The case for seeding football sectionals


Like leaves changing color, talk of seeding sectionals always happens this time of the year. 

Besides class basketball, sectional seeding might be the most hot-button topic when it comes to high school sports in Indiana. 

Blind draws, which is what is currently used in all sports, provides a sort of excitement in not knowing who a team is going to open up their postseason against.

That’s great and all, but it’s a detriment when top teams have to face each other in the opening round of a sectional.

There are several cases of that this year in various classes: Pioneer vs. Lewis Cass in Class 2A, Avon vs. Brownsburg in 6A, Indianapolis Chatard vs. Brebeuf Jesuit in 3A or Silver Creek vs. East Central in 4A. 

These are matchups that should be seen in a sectional final or semifinal at the very least in the case of some sectionals like 3A No. 28 that features four top-10 teams.

You could also make the case not seeding sectionals hurts teams that haven’t had the best of seasons. For example, in Class 5A, winless Munster at 5A second-ranked Valparaiso or one-win Cloverdale vs. Parke Heritage in Class A.

On paper, neither Munster nor Cloverdale has much of a shot of continuing its postseason past this Friday.

Sectional seeding is a polarizing subject and one I don’t claim to have a foolproof idea to fix. 

One plan that has gained a lot of traction over the years, especially in football, is seeding the top-two teams in each sectional and putting them on opposite ends of the bracket. After that, a blind draw would set the rest of the sectional. 

That idea was brought up by Brownstown Central football coach Reed May when he served as the president of the Indiana Football Coaches Association.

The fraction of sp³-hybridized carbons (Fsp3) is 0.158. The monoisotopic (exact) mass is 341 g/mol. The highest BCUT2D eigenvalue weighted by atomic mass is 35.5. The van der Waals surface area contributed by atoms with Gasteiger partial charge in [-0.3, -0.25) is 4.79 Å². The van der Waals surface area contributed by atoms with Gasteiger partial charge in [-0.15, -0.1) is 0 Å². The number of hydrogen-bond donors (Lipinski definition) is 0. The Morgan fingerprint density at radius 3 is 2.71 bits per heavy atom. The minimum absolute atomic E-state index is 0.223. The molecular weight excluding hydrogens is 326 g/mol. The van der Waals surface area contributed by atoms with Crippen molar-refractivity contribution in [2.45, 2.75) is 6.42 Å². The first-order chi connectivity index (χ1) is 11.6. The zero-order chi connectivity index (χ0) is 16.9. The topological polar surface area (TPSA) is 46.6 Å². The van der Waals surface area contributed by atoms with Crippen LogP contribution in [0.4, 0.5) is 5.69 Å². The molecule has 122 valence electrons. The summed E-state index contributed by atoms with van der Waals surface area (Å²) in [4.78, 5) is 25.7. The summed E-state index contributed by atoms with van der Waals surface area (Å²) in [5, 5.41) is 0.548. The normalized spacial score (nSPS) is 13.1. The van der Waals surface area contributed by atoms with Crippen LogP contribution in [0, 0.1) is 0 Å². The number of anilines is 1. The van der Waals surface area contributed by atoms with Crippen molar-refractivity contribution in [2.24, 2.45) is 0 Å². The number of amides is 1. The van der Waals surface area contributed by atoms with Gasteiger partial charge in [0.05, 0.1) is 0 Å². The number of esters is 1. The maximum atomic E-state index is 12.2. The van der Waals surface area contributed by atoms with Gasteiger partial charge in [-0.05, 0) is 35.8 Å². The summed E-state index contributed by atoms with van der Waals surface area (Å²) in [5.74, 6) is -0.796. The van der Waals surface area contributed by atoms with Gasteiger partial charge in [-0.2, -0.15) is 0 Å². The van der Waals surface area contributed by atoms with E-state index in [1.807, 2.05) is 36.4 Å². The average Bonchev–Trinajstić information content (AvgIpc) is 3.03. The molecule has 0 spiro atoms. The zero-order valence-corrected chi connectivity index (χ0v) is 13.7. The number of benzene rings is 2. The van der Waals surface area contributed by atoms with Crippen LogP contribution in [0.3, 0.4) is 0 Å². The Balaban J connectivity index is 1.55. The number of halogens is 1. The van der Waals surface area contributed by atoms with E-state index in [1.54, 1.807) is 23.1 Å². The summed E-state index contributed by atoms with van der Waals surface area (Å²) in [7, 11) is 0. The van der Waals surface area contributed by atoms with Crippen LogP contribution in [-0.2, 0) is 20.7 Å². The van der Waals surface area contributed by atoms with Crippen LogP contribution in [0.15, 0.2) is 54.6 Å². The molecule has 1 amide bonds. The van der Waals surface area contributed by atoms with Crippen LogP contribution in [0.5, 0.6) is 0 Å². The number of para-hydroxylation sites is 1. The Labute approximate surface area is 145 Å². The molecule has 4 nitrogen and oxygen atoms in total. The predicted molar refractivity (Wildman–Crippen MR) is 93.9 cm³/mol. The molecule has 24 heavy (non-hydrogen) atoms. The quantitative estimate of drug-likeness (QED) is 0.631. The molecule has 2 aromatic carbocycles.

It was one of several proposals put in front of IHSAA Commissioner Bobby Cox but the only one of three that didn’t get approved.

The other two were the introduction of a sixth class, which happened, and a success factor, which also happened. 

Speaking to May last week, his plan was to seed the top-two teams in each sectional based on Sagarin Ratings, a computer rating system used to predict games and has been used for major college football and other sports leagues.

He explained there’s no way you’d want to seed all eight teams in a sectional because the worst team would always play the top team, and that’s not something that is conducive to rebuilding a down program.

In Brownstown Central’s sectional, three of the top-four teams reside on one side of the sectional. Lawrenceburg, Brownstown and Charlestown are all in one half, while Franklin County is on the other side. 

Under the proposal, Lawrenceburg and Brownstown Central would be on opposite sides of the bracket. 

In Seymour’s case, it’s about as close as it could get to being seeded properly if Sagarin Ratings were used. Defending champion New Palestine faces Whiteland, while Franklin hosts the Owls. 

According to the sectional ratings, New Palestine and Franklin are Nos. 1 and 2, and Whiteland and Seymour are third and fourth. 

However, struggling teams playing against dominating teams isn’t the biggest concern for May. 

"Having two top teams play each other early, all that revenue they could have generated over that time will be lost," he said. "If you have the best two teams seeded opposite, those schools would get more revenue for attendance.”

Assuming the top-two teams get to play all three games, rewarding good teams with more revenue is a good reward for the school staff, administration and workers, who make sure postseason football games run smoothly. 

The IHSAA is notorious for taking a long time to make changes to the postseason, and sectional seeding ever happening has the odds of slim to none.

If you’ve got an idea or a comment, send them to Tribune sports editor Dylan Trimpe at [email protected].

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